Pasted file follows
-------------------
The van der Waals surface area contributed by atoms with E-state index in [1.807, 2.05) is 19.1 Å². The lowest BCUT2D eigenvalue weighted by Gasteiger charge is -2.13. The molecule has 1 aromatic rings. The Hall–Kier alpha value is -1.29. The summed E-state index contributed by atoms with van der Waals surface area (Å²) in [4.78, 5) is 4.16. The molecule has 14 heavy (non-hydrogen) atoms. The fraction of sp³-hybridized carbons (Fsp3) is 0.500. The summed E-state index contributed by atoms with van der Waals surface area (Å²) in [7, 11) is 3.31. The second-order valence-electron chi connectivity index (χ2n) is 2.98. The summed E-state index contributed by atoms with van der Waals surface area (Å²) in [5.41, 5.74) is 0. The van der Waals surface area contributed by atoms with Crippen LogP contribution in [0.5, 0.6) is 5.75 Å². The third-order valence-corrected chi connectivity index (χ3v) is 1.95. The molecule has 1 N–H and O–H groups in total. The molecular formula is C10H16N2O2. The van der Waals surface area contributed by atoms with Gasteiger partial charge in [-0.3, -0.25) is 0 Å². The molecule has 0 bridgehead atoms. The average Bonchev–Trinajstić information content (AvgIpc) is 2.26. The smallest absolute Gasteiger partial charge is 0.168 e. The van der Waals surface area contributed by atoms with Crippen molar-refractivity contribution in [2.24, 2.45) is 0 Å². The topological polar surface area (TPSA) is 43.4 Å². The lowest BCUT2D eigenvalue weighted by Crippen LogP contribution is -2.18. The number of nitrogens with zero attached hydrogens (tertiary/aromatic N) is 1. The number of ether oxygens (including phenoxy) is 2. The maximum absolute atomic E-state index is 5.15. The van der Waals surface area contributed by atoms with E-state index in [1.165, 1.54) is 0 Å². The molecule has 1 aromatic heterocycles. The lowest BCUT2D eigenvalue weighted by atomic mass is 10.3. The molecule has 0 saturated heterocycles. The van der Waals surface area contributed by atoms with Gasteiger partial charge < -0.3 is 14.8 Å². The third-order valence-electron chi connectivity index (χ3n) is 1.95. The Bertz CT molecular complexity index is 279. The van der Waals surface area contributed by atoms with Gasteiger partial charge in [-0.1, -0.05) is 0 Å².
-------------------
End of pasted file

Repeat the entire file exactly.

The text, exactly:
The van der Waals surface area contributed by atoms with E-state index in [1.807, 2.05) is 19.1 Å². The lowest BCUT2D eigenvalue weighted by Gasteiger charge is -2.13. The molecule has 1 aromatic rings. The Hall–Kier alpha value is -1.29. The summed E-state index contributed by atoms with van der Waals surface area (Å²) in [4.78, 5) is 4.16. The molecule has 14 heavy (non-hydrogen) atoms. The fraction of sp³-hybridized carbons (Fsp3) is 0.500. The summed E-state index contributed by atoms with van der Waals surface area (Å²) in [7, 11) is 3.31. The second-order valence-electron chi connectivity index (χ2n) is 2.98. The summed E-state index contributed by atoms with van der Waals surface area (Å²) in [5.41, 5.74) is 0. The van der Waals surface area contributed by atoms with Crippen LogP contribution in [0.5, 0.6) is 5.75 Å². The third-order valence-corrected chi connectivity index (χ3v) is 1.95. The molecule has 1 N–H and O–H groups in total. The molecular formula is C10H16N2O2. The van der Waals surface area contributed by atoms with Gasteiger partial charge in [-0.3, -0.25) is 0 Å². The molecule has 0 bridgehead atoms. The average Bonchev–Trinajstić information content (AvgIpc) is 2.26. The smallest absolute Gasteiger partial charge is 0.168 e. The van der Waals surface area contributed by atoms with Crippen molar-refractivity contribution in [2.24, 2.45) is 0 Å². The topological polar surface area (TPSA) is 43.4 Å². The lowest BCUT2D eigenvalue weighted by Crippen LogP contribution is -2.18. The number of nitrogens with zero attached hydrogens (tertiary/aromatic N) is 1. The number of ether oxygens (including phenoxy) is 2. The maximum absolute atomic E-state index is 5.15. The van der Waals surface area contributed by atoms with E-state index in [1.165, 1.54) is 0 Å². The molecule has 1 aromatic heterocycles. The lowest BCUT2D eigenvalue weighted by atomic mass is 10.3. The molecule has 0 saturated heterocycles. The van der Waals surface area contributed by atoms with Gasteiger partial charge < -0.3 is 14.8 Å². The third-order valence-electron chi connectivity index (χ3n) is 1.95. The Bertz CT molecular complexity index is 279. The van der Waals surface area contributed by atoms with Gasteiger partial charge in [-0.1, -0.05) is 0 Å².